Update, September 2, 2013: On her fifth attempt to swim Cuba to Florida, Diana did it! I originally published this in honor of her fourth attempt.
For ten years, from 1969 to 1979, Diana Nyad (b. 1949) was the greatest long distance swimmer in the world.
In 1978, she attempted to swim 100 miles from Cuba to Florida. She failed. Strong currents and bad weather kept her from her goal after 41 hours 49 minutes in the water.
But in 1979, she stroked the 102.5 mile route from Bimini to Florida without a shark cage. She broke other world records, including a 50-year-old one for circling Manhattan Island, setting the new time of 7 hrs 57 min.
Yet that 1978 failure haunted her. In January 2010, Diana decided to attempt the Cuba swim again. She hadn’t swum a stroke, not one, for 31 years.
Swimmer’s burnout gripped me to the point that I could have sworn I would never, ever swim a lap again in my life. But approaching 60 last year threw me into the existential angst of wondering what I had done with my life.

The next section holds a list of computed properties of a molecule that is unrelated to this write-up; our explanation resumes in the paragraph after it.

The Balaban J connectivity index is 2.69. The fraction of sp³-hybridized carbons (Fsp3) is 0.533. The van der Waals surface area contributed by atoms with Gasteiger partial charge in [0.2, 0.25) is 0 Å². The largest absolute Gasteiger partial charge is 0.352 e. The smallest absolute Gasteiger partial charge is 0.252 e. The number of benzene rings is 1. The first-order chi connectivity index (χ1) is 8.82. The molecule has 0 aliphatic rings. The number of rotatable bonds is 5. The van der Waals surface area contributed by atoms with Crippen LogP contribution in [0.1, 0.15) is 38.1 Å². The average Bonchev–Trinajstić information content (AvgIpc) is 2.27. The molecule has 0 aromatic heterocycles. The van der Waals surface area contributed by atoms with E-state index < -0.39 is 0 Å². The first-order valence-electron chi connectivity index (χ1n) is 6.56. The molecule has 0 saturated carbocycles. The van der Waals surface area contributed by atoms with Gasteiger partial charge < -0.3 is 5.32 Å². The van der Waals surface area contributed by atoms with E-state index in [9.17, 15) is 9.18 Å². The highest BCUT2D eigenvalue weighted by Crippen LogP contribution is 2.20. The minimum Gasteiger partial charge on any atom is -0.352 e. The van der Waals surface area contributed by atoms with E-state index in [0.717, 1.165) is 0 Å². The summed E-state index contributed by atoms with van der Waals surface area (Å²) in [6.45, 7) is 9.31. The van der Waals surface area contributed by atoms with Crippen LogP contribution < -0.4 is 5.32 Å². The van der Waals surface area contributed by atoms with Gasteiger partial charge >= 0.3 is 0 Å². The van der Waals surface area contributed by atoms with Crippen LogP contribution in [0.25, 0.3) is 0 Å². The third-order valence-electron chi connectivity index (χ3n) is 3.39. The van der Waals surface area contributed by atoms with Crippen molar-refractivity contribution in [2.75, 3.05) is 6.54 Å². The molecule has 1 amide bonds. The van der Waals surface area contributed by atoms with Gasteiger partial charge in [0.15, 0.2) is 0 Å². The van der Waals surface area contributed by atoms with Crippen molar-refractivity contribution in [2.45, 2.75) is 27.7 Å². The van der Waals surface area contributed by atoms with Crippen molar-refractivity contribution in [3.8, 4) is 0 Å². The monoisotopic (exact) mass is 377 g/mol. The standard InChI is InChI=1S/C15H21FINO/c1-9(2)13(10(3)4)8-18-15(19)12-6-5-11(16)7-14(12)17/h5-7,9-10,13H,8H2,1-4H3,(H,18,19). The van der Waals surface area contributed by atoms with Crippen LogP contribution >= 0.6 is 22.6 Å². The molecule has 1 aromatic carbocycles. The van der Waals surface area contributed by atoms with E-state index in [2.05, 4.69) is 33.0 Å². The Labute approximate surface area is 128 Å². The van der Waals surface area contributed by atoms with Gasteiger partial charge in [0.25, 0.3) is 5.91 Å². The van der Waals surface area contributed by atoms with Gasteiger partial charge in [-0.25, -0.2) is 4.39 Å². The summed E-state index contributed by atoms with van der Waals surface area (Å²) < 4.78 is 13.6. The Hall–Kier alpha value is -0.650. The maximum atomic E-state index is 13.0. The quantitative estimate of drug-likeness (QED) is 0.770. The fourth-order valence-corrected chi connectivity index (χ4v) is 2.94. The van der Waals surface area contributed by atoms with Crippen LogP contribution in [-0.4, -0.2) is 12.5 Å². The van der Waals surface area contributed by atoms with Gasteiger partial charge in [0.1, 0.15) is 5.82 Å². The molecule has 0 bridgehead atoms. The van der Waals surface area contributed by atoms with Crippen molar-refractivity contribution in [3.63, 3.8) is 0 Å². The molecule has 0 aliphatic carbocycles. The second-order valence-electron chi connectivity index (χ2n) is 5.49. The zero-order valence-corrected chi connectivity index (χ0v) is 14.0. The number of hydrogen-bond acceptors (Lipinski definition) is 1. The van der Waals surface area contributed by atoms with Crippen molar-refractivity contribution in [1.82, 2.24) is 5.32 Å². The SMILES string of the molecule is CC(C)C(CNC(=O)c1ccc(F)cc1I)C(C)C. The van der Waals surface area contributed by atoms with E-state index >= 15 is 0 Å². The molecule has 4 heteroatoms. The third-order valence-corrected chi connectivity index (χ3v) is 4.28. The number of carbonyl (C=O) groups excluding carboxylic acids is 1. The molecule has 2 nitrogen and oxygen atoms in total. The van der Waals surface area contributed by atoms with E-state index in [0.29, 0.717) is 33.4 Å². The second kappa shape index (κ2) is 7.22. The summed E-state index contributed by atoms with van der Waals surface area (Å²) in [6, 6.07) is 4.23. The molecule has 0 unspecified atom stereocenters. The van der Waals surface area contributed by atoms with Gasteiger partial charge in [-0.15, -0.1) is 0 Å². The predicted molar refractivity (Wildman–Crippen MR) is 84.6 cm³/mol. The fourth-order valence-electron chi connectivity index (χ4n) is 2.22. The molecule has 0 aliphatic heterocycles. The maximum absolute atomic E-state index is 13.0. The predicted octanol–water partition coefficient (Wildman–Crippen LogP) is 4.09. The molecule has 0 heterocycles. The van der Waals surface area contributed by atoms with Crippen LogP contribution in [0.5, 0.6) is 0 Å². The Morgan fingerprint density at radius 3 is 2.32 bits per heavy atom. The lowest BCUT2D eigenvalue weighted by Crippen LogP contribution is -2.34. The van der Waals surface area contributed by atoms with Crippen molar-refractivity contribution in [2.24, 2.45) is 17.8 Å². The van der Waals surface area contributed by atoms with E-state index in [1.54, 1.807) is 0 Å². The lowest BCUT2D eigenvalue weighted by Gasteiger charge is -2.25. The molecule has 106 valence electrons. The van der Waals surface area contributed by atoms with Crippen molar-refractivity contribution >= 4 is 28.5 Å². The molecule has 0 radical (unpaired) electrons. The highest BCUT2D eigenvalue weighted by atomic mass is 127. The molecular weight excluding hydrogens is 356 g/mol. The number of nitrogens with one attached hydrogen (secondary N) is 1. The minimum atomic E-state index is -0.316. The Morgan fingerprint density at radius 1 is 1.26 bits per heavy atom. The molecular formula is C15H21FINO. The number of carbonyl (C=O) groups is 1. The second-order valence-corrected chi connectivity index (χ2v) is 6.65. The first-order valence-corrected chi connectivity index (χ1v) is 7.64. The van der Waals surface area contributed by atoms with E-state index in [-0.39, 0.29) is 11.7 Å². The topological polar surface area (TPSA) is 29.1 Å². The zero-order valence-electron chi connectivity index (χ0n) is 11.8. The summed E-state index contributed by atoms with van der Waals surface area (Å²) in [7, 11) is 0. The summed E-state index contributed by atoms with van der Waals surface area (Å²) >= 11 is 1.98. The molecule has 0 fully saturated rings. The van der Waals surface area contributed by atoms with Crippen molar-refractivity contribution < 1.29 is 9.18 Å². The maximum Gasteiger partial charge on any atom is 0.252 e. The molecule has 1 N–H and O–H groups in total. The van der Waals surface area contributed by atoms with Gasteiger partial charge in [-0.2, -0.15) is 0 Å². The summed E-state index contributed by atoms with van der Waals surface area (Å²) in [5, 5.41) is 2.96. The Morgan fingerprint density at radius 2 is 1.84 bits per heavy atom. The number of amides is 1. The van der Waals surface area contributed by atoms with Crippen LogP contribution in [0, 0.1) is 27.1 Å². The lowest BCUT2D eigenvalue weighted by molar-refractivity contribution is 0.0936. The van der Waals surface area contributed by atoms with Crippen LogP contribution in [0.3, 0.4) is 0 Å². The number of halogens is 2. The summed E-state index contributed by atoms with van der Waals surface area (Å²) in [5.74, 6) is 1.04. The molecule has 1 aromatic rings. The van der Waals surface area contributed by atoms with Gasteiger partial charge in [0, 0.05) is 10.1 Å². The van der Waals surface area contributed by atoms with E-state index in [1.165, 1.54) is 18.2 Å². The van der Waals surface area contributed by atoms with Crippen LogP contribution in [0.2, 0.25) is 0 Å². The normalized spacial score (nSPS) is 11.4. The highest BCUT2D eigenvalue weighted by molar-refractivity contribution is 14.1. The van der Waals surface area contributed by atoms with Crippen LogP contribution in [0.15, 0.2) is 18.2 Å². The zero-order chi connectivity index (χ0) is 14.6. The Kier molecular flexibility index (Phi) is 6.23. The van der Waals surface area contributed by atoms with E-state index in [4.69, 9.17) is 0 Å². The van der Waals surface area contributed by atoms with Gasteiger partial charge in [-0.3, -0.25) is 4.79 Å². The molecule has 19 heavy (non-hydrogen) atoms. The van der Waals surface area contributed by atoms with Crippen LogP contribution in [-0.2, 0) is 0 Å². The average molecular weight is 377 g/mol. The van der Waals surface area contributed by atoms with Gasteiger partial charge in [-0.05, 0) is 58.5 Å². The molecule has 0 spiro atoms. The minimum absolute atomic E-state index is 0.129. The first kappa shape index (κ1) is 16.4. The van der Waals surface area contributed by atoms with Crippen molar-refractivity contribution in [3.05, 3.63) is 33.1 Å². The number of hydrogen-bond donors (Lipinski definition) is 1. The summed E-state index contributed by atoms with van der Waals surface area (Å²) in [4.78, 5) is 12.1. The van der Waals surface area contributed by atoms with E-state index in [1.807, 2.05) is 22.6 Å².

On August 7, 2011, after 20 months of intense training, Diana entered the water in Havana. After 28 hours, she abandoned her quest due to ocean swells, shoulder pain, and asthma.
Diana tried again in September 2011. This time the highly-venomous box jellyfish foiled her attempt — and almost killed her. Twice stung, she described the pain as being “dipped in boiling hot oil.”
Diana announced three months ago that she’ll attempt the Cuba to Florida swim again this summer!
We are far from irrelevant at 60. We’re now emotionally mature, brimming with wisdom and calm, still physically strong. This should be the prime of our lives. Training for this swim has filled me with the heartening, empowering conviction that it’s never too late to chase your dream.
To me, she’s a resounding success because she achieved her goal “to not suffer regrets anymore…when you live with that kind of passion, there’s no time for regrets…I want to live every day of the rest of my life that way, swim or no swim.”
And she asks, “How have you gotten over the big disappointments of your life, because we’ve all had them?”
If you have fifteen minutes, check out this TED Talk below where she describes that harrowing box jellyfish encounter and how she’s found grace in “defeat.”